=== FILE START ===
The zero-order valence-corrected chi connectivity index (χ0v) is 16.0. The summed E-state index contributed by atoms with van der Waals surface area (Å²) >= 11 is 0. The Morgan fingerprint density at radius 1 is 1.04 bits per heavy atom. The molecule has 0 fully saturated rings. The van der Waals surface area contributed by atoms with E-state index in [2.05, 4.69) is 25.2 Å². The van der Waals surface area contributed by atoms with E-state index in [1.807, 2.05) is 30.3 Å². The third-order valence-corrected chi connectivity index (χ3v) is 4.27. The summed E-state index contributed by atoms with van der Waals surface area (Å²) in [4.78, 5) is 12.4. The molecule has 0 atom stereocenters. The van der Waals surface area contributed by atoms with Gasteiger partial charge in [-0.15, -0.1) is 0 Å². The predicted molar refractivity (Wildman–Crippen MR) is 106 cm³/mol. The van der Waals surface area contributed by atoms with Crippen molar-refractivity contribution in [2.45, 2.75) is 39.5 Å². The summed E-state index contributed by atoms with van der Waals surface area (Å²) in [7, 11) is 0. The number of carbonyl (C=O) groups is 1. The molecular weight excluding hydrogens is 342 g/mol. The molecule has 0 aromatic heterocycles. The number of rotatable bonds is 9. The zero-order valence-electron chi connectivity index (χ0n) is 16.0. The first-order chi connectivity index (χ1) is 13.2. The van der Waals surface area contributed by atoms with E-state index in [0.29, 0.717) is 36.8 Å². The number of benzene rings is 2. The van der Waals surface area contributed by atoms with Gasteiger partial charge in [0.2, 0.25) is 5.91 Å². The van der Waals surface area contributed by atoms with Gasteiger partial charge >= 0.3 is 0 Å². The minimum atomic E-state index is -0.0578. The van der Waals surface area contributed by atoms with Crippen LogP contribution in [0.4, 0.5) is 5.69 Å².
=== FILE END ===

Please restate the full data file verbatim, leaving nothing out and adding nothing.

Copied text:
The zero-order valence-corrected chi connectivity index (χ0v) is 16.0. The summed E-state index contributed by atoms with van der Waals surface area (Å²) >= 11 is 0. The Morgan fingerprint density at radius 1 is 1.04 bits per heavy atom. The molecule has 0 fully saturated rings. The van der Waals surface area contributed by atoms with E-state index in [2.05, 4.69) is 25.2 Å². The van der Waals surface area contributed by atoms with E-state index in [1.807, 2.05) is 30.3 Å². The third-order valence-corrected chi connectivity index (χ3v) is 4.27. The summed E-state index contributed by atoms with van der Waals surface area (Å²) in [4.78, 5) is 12.4. The molecule has 0 atom stereocenters. The van der Waals surface area contributed by atoms with Gasteiger partial charge in [-0.15, -0.1) is 0 Å². The predicted molar refractivity (Wildman–Crippen MR) is 106 cm³/mol. The van der Waals surface area contributed by atoms with Crippen molar-refractivity contribution in [2.45, 2.75) is 39.5 Å². The summed E-state index contributed by atoms with van der Waals surface area (Å²) in [7, 11) is 0. The number of carbonyl (C=O) groups is 1. The molecular weight excluding hydrogens is 342 g/mol. The molecule has 0 aromatic heterocycles. The number of rotatable bonds is 9. The zero-order valence-electron chi connectivity index (χ0n) is 16.0. The first-order chi connectivity index (χ1) is 13.2. The van der Waals surface area contributed by atoms with E-state index in [0.29, 0.717) is 36.8 Å². The number of benzene rings is 2. The van der Waals surface area contributed by atoms with Gasteiger partial charge in [0.2, 0.25) is 5.91 Å². The van der Waals surface area contributed by atoms with Gasteiger partial charge >= 0.3 is 0 Å². The minimum atomic E-state index is -0.0578. The van der Waals surface area contributed by atoms with Crippen LogP contribution in [0.4, 0.5) is 5.69 Å².